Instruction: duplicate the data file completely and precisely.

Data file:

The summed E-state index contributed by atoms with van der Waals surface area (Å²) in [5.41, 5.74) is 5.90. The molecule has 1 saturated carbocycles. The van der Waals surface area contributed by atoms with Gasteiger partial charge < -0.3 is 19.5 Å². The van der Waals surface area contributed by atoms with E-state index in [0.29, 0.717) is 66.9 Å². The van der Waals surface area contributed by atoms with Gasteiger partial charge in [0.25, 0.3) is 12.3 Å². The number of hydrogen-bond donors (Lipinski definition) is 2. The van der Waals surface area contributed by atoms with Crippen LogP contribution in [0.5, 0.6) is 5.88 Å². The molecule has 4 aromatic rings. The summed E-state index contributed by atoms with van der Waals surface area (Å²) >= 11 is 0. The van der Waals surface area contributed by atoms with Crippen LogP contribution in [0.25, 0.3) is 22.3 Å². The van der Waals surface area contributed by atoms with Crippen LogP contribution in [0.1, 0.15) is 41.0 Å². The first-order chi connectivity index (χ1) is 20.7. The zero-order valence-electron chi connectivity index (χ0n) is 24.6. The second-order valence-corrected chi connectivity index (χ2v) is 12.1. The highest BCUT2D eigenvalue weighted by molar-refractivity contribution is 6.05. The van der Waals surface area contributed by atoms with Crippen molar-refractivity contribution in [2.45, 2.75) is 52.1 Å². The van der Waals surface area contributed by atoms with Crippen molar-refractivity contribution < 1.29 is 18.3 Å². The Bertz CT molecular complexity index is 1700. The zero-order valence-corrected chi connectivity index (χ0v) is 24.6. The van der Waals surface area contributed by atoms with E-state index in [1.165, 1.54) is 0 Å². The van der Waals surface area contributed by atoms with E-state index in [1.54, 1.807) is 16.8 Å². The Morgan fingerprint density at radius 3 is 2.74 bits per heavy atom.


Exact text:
The summed E-state index contributed by atoms with van der Waals surface area (Å²) in [5.41, 5.74) is 5.90. The molecule has 1 saturated carbocycles. The van der Waals surface area contributed by atoms with Gasteiger partial charge < -0.3 is 19.5 Å². The van der Waals surface area contributed by atoms with E-state index in [0.29, 0.717) is 66.9 Å². The van der Waals surface area contributed by atoms with Gasteiger partial charge in [0.25, 0.3) is 12.3 Å². The number of hydrogen-bond donors (Lipinski definition) is 2. The van der Waals surface area contributed by atoms with Crippen LogP contribution in [0.5, 0.6) is 5.88 Å². The molecule has 4 aromatic rings. The summed E-state index contributed by atoms with van der Waals surface area (Å²) >= 11 is 0. The van der Waals surface area contributed by atoms with Crippen LogP contribution in [0.25, 0.3) is 22.3 Å². The van der Waals surface area contributed by atoms with Crippen LogP contribution in [0.1, 0.15) is 41.0 Å². The first-order chi connectivity index (χ1) is 20.7. The zero-order valence-electron chi connectivity index (χ0n) is 24.6. The second-order valence-corrected chi connectivity index (χ2v) is 12.1. The highest BCUT2D eigenvalue weighted by molar-refractivity contribution is 6.05. The van der Waals surface area contributed by atoms with Crippen molar-refractivity contribution in [2.45, 2.75) is 52.1 Å². The van der Waals surface area contributed by atoms with Crippen molar-refractivity contribution < 1.29 is 18.3 Å². The Bertz CT molecular complexity index is 1700. The zero-order valence-corrected chi connectivity index (χ0v) is 24.6. The van der Waals surface area contributed by atoms with E-state index in [1.165, 1.54) is 0 Å². The van der Waals surface area contributed by atoms with E-state index in [1.54, 1.807) is 16.8 Å². The Morgan fingerprint density at radius 3 is 2.74 bits per heavy atom.